The current Franchising Code came into effect on 1 January 2015. The first case involving a penalty for breaching the current Code was decided on 10 November 2017. The case is known as ACCC v Morild Pty Ltd  FCA 1308.
This case is a useful guide to the penalties that may be imposed for breaching the Code, and the issues that the Courts will consider when deciding what the penalty should be.
The case involved the “Pastacup” franchise system, which operates a chain of pasta restaurants in Western Australia and New South Wales. Morild Pty Ltd is the current franchisor. Stuart Bernstein co-founded the Pastacup franchise in 2008 and remains involved in the promotion and management of the franchise.
Mr Bernstein was previously a director of two other companies (SSP Holdings and Pastacup Australia) which acted as franchisors for the Pastacup franchise. Those companies both ended up insolvent.
A Disclosure Statement provided to potential franchisors in 2014 did not disclose that Mr Bernstein had been a director of those other companies, or that those companies had become insolvent while acting as franchisors for Pastacup. The Disclosure Statement was amended in 2016 to state that the two previous franchisors were associates of Morild Pty Ltd and that they were externally administered companies, but the updated Statement failed to disclose Mr Bernstein’s role in those companies, and failed to disclose that the companies had become insolvent while acting as franchisors for the franchise.
The first franchisor, SSP Holdings, entered into a creditor’s voluntary winding up in December 2013 after a general meeting resolved that it could not meet its debts as and when they fell due. SSP Holdings was reported as owing $1,667,238 to its unsecured creditors when it went into liquidation.
Pastacup Australia took over as franchisor but it was wound up in insolvency after an application made by the Deputy Commissioner of Taxation in July 2014. The administrator’s initial report estimated that Pastacup Australia owed $2,006,176 to its unsecured creditors. This estimate was later revised to $2,430,441.
The administrator’s report stated that Pastacup Australia had failed due to a lack of financial management, the failure of several franchised stores, poor record keeping, poor cash flow and trading losses and insufficient capital to provide for the initial set up costs.
The Court found that the failure by Morild and Mr Bernstein to disclose such matters meant that prospective franchisees lost, at least, the opportunity to make a fully informed decision as to whether to commit significant time, money and resources to a Pastacup franchise. The Court also noted that if the franchisor became insolvent, franchisees would lose the right to use the Pastacup intellectual property, which would cause them loss.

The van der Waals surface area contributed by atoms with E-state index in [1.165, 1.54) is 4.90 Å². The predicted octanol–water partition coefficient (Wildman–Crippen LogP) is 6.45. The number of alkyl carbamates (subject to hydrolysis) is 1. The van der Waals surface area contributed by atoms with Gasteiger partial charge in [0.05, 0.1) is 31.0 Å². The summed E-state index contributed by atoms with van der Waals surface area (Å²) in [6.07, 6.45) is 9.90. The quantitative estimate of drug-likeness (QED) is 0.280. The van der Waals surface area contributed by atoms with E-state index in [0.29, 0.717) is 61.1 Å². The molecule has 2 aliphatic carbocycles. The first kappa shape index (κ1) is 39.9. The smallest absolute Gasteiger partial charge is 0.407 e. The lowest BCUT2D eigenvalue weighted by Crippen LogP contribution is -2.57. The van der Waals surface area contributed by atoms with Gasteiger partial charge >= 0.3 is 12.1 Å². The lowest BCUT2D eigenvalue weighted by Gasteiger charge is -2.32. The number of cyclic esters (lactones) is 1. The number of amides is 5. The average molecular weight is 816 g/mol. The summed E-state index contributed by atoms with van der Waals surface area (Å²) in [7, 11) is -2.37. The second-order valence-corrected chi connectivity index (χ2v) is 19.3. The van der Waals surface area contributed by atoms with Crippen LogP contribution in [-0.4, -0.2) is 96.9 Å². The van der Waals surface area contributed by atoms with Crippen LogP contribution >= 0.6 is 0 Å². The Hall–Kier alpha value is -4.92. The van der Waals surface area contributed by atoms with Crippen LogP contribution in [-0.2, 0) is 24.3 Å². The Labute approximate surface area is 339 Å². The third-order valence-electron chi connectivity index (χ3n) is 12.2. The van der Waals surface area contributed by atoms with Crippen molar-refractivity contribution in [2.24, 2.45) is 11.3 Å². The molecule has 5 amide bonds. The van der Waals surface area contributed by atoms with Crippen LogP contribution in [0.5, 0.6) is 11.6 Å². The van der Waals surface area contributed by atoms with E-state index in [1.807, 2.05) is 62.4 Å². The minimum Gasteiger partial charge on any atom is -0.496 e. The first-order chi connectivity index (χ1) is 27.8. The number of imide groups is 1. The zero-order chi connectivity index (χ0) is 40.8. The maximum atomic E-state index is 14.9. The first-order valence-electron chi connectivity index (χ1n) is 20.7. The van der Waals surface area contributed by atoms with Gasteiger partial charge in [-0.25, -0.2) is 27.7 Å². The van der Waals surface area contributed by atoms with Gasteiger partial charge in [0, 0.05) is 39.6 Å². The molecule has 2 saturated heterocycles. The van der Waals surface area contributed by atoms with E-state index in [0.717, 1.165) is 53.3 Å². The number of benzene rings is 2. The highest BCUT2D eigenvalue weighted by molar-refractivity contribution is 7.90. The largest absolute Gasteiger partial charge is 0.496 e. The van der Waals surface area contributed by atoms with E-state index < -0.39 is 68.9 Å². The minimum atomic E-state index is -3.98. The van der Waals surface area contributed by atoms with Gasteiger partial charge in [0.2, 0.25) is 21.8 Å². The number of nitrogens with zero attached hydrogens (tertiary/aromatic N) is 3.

Morild and Mr Bernstein admitted that they had breached the Code.
The Court ordered that Morild and Mr Bernstein must include relevant information regarding the previously franchisors and Mr Bernstein’s involvement in those companies in future disclosure statements. This requirement will continue until December 2023 for information about SSP Holdings, and until October 2024 for information about Pastacup Australia.
As this was the first decision about penalties under the current Franchising Code, the Court set out the various arguments about penalties and it’s reasoning in detail, in the hope that this would avoid the need for parties to “reinvent the wheel” in any future cases.
The relevant considerations included:
- The whole course of conduct
- The nature and extent of:
- the act or omission
- any loss or damage caused and
- impact on the market and innocent third parties
- Circumstances in which the act or omission took place
- Any previous contraventions or similar conduct
- Involvement of senior management and whether the conduct was deliberate
- Whether the conduct comprised isolated conduct or occurred over a period of time
- Corporate culture
- Size and financial position of the respondents,
- The deterrent effect of the penalty
- Whether the respondent company has improved or modified its compliance systems since the contraventions
- Whether the respondents have cooperated with the ACCC
The Court also ordered Morild to pay a fine of $100,000 and Mr Bernstein to pay a fine of $50,000, and ordered them to pay costs of $12,000 to the ACCC.
Every case is different so it will always be difficult to to predict the amount the likely penalty. If you are concerned that there may have been a breach of the Code’s requirements, it would be best to seek legal advice immediately.